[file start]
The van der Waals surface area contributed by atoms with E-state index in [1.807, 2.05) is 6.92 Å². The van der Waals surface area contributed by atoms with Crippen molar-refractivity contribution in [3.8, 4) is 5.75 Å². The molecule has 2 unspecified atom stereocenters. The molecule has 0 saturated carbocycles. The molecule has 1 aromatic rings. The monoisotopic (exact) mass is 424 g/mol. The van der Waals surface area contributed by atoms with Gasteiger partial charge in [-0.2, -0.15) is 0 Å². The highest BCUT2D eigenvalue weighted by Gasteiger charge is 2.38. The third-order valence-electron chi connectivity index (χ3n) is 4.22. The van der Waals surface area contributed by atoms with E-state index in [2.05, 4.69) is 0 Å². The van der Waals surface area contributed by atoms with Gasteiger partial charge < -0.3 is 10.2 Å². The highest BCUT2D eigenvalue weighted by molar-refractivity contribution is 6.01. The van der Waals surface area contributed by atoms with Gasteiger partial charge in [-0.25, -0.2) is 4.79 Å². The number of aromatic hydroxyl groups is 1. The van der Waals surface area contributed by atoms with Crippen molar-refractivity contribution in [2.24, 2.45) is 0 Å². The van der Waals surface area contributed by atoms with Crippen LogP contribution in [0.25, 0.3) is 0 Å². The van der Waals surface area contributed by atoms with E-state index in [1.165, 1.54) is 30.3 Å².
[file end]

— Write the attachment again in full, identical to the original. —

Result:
The van der Waals surface area contributed by atoms with E-state index in [1.807, 2.05) is 6.92 Å². The van der Waals surface area contributed by atoms with Crippen molar-refractivity contribution in [3.8, 4) is 5.75 Å². The molecule has 2 unspecified atom stereocenters. The molecule has 0 saturated carbocycles. The molecule has 1 aromatic rings. The monoisotopic (exact) mass is 424 g/mol. The van der Waals surface area contributed by atoms with Gasteiger partial charge in [-0.2, -0.15) is 0 Å². The highest BCUT2D eigenvalue weighted by Gasteiger charge is 2.38. The third-order valence-electron chi connectivity index (χ3n) is 4.22. The van der Waals surface area contributed by atoms with E-state index in [2.05, 4.69) is 0 Å². The van der Waals surface area contributed by atoms with Gasteiger partial charge < -0.3 is 10.2 Å². The highest BCUT2D eigenvalue weighted by molar-refractivity contribution is 6.01. The van der Waals surface area contributed by atoms with Gasteiger partial charge in [-0.25, -0.2) is 4.79 Å². The number of aromatic hydroxyl groups is 1. The van der Waals surface area contributed by atoms with Crippen molar-refractivity contribution in [2.24, 2.45) is 0 Å². The van der Waals surface area contributed by atoms with Crippen LogP contribution in [0.25, 0.3) is 0 Å². The van der Waals surface area contributed by atoms with E-state index in [1.165, 1.54) is 30.3 Å².